Before visiting this beautiful country, I had heard of the “reserve” of the typical Norwegian. One of the books I had read described an experience of a British woman, married to a Norwegian for twenty years and living in Norway. For those twenty years her neighbor never seemed to notice her. And then one day the neighbor came over to her home; he’d locked himself out of his house and needed to use her phone. After that their relationship progressed … in that he now might wave to her if they were outside at the same time. Perhaps in another twenty years he might say hello with his wave?!
Although Jan had told me about his loved sister (who is nine years older than Jan) and her family, and how friendly and welcoming they would be to me, I didn’t know what to expect when we visited and stayed with them for two weeks. His description compared to my expectations didn’t match.
And of course, Jan was right.
Kari and Henry have a comfortable home, gentle demeanor, welcoming manner, curious and insightful questions, and a warmth about them that speaks of over forty years of love together. Their four children are grown, but they are close to their parents and three came to visit while we were there. Everyone spoke English (although I enjoyed when the family animatedly spoke together in their language). One son lives with his son on top of a mountain nearby. Another, with his wife and two young children, is restoring an 1860’s home overlooking one of the fjords – also nearby. Their daughter lives in Bergen and is finishing her PhD (in English) at the University there. And their youngest son lives in Illinois with his wife, where he is also finishing his PhD (in Palaeontology) at the University of Chicago.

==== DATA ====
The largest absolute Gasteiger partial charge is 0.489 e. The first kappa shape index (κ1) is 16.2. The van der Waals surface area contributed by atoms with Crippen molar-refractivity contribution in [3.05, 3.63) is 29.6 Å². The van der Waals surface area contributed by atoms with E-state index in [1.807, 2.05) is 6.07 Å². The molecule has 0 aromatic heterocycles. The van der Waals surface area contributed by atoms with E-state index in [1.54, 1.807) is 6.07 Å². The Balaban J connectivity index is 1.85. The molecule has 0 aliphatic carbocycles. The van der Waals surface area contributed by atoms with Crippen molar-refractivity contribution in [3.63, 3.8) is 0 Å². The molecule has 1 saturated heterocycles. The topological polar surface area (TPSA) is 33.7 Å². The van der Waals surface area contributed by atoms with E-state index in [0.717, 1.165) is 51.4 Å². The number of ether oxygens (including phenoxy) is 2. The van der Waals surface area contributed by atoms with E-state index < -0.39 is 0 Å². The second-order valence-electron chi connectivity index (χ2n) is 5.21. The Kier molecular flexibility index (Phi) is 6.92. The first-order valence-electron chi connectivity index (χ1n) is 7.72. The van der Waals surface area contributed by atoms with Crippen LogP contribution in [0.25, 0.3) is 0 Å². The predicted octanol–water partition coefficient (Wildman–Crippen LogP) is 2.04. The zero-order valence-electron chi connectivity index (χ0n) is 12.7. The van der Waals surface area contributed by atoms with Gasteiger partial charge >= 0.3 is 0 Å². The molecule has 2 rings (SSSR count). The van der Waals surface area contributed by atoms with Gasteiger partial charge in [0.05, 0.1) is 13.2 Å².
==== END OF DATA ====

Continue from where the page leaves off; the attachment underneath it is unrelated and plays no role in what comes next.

Their daughter also plays flute, and we enjoyed an afternoon of playing through duets with much laughter and camaraderie, and then gave an impromptu performance for the family.
Their oldest grandson is 12 years old. He rides his bike down the long mountain road to school … and then UP that steep mountain road back home in the afternoon. His English is excellent – so good in fact, that he helps to teach it to the younger students in his Montessori school. He and I spent a few hours together playing the Norwegian version of Monopoly, and reading through the Norwegian translation of Calvin and Hobbs. Such fun! And, he caught a trout in the lake twenty steps from the house, and fried it for me to try. Delicious!!
Kari joined Jan and me in a couple of visits into Bergen. The most insightful time for me was when we visited the areas where they grew up. They had not visited there in fourteen years. Seeing it would have been interesting enough, but to listen to them talk about their shared memories really brought it alive to me. Their first home was in an old German Barracks, torn down a long time ago now. We stopped by a small overgrown area, and they shared that it had been their garden (yard). Jan has a picture of himself there, wearing Kari’s rubber boots and nothing else – of course, that was when he was very young!! – “watering” the yard. 🙂 They shared a few of their experiences at their school and with the surrounding children; living where they did brought a certain stigma. There is no way my American middle class upbringing can fully understand the life and surroundings and experiences they had, but listening to them talk gave me a little insight and helped me understand the deep feelings between them now as adults.
In shops and restaurants and in meeting Jan’s friends, my experiences with other people here have been of the same warmth and friendliness. Although English is spoken and understand by just about everyone, I am eager to learn more of the Norwegian language so that I can absorb even more of the culture.